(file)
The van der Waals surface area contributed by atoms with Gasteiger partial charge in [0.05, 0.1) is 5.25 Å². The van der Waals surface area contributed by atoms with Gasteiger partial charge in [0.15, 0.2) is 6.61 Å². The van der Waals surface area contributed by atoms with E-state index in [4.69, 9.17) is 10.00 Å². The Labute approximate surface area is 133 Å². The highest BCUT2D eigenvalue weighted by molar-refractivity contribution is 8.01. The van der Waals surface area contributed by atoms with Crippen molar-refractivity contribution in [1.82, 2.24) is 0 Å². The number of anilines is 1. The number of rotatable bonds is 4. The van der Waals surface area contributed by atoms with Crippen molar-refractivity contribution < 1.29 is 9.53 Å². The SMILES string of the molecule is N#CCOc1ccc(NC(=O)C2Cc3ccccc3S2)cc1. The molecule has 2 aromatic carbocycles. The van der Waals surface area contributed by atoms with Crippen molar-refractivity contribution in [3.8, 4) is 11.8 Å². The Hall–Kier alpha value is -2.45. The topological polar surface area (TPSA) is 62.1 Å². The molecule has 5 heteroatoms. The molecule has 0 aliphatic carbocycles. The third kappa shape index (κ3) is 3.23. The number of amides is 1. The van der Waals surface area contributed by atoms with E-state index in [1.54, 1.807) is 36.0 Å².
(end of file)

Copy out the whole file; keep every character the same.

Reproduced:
The van der Waals surface area contributed by atoms with Gasteiger partial charge in [0.05, 0.1) is 5.25 Å². The van der Waals surface area contributed by atoms with Gasteiger partial charge in [0.15, 0.2) is 6.61 Å². The van der Waals surface area contributed by atoms with E-state index in [4.69, 9.17) is 10.00 Å². The Labute approximate surface area is 133 Å². The highest BCUT2D eigenvalue weighted by molar-refractivity contribution is 8.01. The van der Waals surface area contributed by atoms with Crippen molar-refractivity contribution in [1.82, 2.24) is 0 Å². The number of anilines is 1. The number of rotatable bonds is 4. The van der Waals surface area contributed by atoms with Crippen molar-refractivity contribution < 1.29 is 9.53 Å². The SMILES string of the molecule is N#CCOc1ccc(NC(=O)C2Cc3ccccc3S2)cc1. The molecule has 2 aromatic carbocycles. The van der Waals surface area contributed by atoms with Crippen molar-refractivity contribution in [3.8, 4) is 11.8 Å². The Hall–Kier alpha value is -2.45. The topological polar surface area (TPSA) is 62.1 Å². The molecule has 5 heteroatoms. The molecule has 0 aliphatic carbocycles. The third kappa shape index (κ3) is 3.23. The number of amides is 1. The van der Waals surface area contributed by atoms with E-state index in [1.54, 1.807) is 36.0 Å².